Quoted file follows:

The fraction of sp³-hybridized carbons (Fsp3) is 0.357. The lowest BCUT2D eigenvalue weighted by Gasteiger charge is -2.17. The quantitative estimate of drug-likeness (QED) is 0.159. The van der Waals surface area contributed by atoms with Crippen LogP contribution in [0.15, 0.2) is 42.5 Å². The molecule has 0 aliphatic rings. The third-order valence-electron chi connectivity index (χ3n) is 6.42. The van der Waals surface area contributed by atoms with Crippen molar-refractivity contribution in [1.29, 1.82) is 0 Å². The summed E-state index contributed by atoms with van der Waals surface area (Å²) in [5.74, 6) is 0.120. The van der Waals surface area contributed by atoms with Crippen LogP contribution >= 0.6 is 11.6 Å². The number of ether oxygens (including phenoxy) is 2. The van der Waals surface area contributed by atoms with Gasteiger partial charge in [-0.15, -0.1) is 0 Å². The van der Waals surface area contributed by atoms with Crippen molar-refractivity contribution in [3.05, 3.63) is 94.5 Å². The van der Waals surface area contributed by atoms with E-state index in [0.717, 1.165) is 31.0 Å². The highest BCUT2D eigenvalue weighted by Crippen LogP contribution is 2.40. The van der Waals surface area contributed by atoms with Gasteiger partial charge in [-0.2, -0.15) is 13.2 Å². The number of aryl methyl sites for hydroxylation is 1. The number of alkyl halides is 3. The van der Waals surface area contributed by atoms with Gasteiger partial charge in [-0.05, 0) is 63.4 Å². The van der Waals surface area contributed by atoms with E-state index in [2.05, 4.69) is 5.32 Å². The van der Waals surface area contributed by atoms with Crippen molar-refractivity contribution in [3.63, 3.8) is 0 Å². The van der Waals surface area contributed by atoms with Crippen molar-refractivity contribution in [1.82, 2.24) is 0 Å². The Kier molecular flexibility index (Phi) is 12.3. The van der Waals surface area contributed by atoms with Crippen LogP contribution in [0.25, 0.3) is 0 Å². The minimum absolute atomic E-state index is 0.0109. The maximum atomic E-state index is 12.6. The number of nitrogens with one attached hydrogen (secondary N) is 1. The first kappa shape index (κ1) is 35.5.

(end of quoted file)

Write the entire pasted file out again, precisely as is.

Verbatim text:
The fraction of sp³-hybridized carbons (Fsp3) is 0.357. The lowest BCUT2D eigenvalue weighted by Gasteiger charge is -2.17. The quantitative estimate of drug-likeness (QED) is 0.159. The van der Waals surface area contributed by atoms with Crippen LogP contribution in [0.15, 0.2) is 42.5 Å². The molecule has 0 aliphatic rings. The third-order valence-electron chi connectivity index (χ3n) is 6.42. The van der Waals surface area contributed by atoms with Crippen molar-refractivity contribution in [1.29, 1.82) is 0 Å². The summed E-state index contributed by atoms with van der Waals surface area (Å²) in [5.74, 6) is 0.120. The van der Waals surface area contributed by atoms with Crippen LogP contribution >= 0.6 is 11.6 Å². The number of ether oxygens (including phenoxy) is 2. The van der Waals surface area contributed by atoms with Gasteiger partial charge in [-0.15, -0.1) is 0 Å². The van der Waals surface area contributed by atoms with Crippen molar-refractivity contribution in [3.05, 3.63) is 94.5 Å². The van der Waals surface area contributed by atoms with E-state index in [0.717, 1.165) is 31.0 Å². The highest BCUT2D eigenvalue weighted by Crippen LogP contribution is 2.40. The van der Waals surface area contributed by atoms with Gasteiger partial charge in [-0.2, -0.15) is 13.2 Å². The number of aryl methyl sites for hydroxylation is 1. The number of alkyl halides is 3. The van der Waals surface area contributed by atoms with Gasteiger partial charge in [-0.05, 0) is 63.4 Å². The van der Waals surface area contributed by atoms with E-state index in [2.05, 4.69) is 5.32 Å². The van der Waals surface area contributed by atoms with Crippen molar-refractivity contribution in [3.63, 3.8) is 0 Å². The van der Waals surface area contributed by atoms with Crippen molar-refractivity contribution in [1.82, 2.24) is 0 Å². The Kier molecular flexibility index (Phi) is 12.3. The van der Waals surface area contributed by atoms with Crippen LogP contribution in [0.25, 0.3) is 0 Å². The minimum absolute atomic E-state index is 0.0109. The maximum atomic E-state index is 12.6. The number of nitrogens with one attached hydrogen (secondary N) is 1. The first kappa shape index (κ1) is 35.5.